The news is bad. We all know it. It’s like one of the “universal truths” — coffee is always more expensive than you think it should be, it will never rain if you bring an umbrella and good news is a myth. That’s been especially true this past year, when it sometimes seemed like every day brought a new crisis.
But here’s the problem: universal truth or not, the news is not always bad, and we all need to do a better job of realizing it.
It sounds silly to say — some hyped-up version of “appreciate the good things in your life!” that is frequently said but rarely means much. What I mean is a little more specific and a lot more actionable. As a whole, we are biased about the news in a way that goes far beyond politics, and ends up affecting our mental health and outlook in unnecessarily negative ways.It’s time to change.
Let’s take a look at the news. There are, right now, some huge positives: worldwide, we have several working vaccines for the coronavirus, distribution is speeding up as governments and companies work to solve problems, and even treatment is better after more than a year of experience. Most importantly, deaths and severe cases are down. These are real improvements making an active difference in most of our lives and will continue to do so over the next several months.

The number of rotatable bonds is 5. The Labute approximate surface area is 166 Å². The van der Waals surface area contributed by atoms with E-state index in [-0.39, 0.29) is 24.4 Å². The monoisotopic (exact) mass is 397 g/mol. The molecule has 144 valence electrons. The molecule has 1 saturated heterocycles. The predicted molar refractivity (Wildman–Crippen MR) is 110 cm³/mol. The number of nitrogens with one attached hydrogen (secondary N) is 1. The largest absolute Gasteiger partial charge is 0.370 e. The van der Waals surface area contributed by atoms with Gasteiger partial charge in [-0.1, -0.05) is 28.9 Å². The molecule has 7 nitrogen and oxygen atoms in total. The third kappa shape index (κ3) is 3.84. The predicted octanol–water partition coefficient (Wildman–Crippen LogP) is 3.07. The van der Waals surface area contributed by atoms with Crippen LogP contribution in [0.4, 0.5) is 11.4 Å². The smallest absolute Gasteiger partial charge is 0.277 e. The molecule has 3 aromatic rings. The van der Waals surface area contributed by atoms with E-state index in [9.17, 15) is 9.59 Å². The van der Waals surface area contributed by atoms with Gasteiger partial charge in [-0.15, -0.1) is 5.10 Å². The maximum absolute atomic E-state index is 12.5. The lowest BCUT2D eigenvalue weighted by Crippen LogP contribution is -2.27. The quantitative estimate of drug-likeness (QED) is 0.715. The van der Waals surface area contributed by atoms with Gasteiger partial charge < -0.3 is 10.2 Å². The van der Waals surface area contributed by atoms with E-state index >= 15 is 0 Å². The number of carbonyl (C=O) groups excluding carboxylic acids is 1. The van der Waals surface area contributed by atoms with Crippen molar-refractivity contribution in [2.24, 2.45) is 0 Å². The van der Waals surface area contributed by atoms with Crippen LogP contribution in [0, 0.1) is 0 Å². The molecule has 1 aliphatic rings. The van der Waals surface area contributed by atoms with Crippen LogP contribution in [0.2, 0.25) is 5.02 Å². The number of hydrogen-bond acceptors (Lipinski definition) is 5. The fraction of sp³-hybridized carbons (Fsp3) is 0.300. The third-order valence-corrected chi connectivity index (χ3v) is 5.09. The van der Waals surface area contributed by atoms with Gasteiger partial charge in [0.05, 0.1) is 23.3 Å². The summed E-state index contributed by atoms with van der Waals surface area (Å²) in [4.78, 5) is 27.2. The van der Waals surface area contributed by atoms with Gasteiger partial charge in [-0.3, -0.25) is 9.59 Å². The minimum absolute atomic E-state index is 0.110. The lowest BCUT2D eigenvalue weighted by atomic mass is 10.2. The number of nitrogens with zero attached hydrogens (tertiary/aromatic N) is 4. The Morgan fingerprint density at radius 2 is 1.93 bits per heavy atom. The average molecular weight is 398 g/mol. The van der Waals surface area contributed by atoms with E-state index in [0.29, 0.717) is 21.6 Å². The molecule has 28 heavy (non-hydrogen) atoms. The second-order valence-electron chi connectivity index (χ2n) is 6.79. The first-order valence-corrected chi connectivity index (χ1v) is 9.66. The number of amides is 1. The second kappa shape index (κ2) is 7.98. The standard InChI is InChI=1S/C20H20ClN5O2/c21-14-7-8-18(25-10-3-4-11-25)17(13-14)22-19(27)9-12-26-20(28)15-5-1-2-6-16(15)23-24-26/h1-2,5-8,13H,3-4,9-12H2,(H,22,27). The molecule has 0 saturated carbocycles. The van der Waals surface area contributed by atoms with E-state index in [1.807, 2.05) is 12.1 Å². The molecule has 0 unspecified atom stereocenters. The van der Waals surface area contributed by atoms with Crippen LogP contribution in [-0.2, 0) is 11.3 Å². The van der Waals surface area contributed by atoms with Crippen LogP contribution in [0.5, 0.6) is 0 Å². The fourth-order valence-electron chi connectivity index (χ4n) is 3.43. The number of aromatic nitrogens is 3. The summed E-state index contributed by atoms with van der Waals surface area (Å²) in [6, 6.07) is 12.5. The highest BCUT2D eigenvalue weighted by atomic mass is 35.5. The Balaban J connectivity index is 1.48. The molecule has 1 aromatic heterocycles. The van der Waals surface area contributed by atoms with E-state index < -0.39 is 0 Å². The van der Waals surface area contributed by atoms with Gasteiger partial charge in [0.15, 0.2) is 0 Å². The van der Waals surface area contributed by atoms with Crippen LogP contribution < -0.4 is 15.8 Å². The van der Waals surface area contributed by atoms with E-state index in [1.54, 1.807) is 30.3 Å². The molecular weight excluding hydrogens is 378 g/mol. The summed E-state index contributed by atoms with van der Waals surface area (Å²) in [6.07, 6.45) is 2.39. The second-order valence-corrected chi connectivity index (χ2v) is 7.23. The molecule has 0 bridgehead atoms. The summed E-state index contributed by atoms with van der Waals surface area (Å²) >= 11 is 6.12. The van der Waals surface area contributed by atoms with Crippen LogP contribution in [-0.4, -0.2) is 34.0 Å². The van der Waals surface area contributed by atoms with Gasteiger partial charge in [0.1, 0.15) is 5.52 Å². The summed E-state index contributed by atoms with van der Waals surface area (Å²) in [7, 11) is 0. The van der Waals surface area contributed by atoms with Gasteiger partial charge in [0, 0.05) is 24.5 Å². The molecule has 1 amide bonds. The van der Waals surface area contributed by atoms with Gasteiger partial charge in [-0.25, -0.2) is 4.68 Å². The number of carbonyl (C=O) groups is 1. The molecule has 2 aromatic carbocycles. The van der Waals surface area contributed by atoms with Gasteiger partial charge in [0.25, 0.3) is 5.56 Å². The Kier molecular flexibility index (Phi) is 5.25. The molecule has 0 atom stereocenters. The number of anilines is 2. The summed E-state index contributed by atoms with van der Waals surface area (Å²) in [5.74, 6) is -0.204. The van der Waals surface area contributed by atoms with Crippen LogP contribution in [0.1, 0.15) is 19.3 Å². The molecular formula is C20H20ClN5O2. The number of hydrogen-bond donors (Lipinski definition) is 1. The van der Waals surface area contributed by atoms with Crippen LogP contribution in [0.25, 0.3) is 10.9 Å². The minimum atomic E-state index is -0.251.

But when the news media focuses less on the dropping transmission rates and deaths, and more on, for example, slow vaccine rollouts and wasted time slots, it’s easy to feel like things are just as bad as they were a month or two ago. And even when the media outlets do manage to cover the good and bad in a fair proportion, they can’t stop the internal bias we already have to focus on the bad.
Bad news feels right. We feel realistic when we look at how bad things are, a mindset that actually makes perfect sense: we have to recognize problems in order solve them, and we simply don’t need to pay attention to things that are already working. In a wider context, this is called negativity bias, our tendency to weigh bad things as more important. It is even theorized that at one point, it was actually an evolutionary necessity. But now, with the extreme information access the internet grants us and the speed of the 24-hour news cycle, it’s mostly just overwhelming. As much as our primitive brains might want us to believe it, constant pessimism is not a productive worldview, in any sense or on any scale.
Burnout from bad news is a real thing with real effects. Often contributing to or occurring alongside broader mental health issues, “headline stress disorder” is a common name (although not an official diagnosis) for exactly what it sounds like: intense worry about the future, feeling constantly out of control due to issues way beyond personal scale and other stresses caused by constant exposure to grim news stories. When we’re bombarded with it constantly over long periods of time, it can even contribute to physical health problems, especially those related to stress.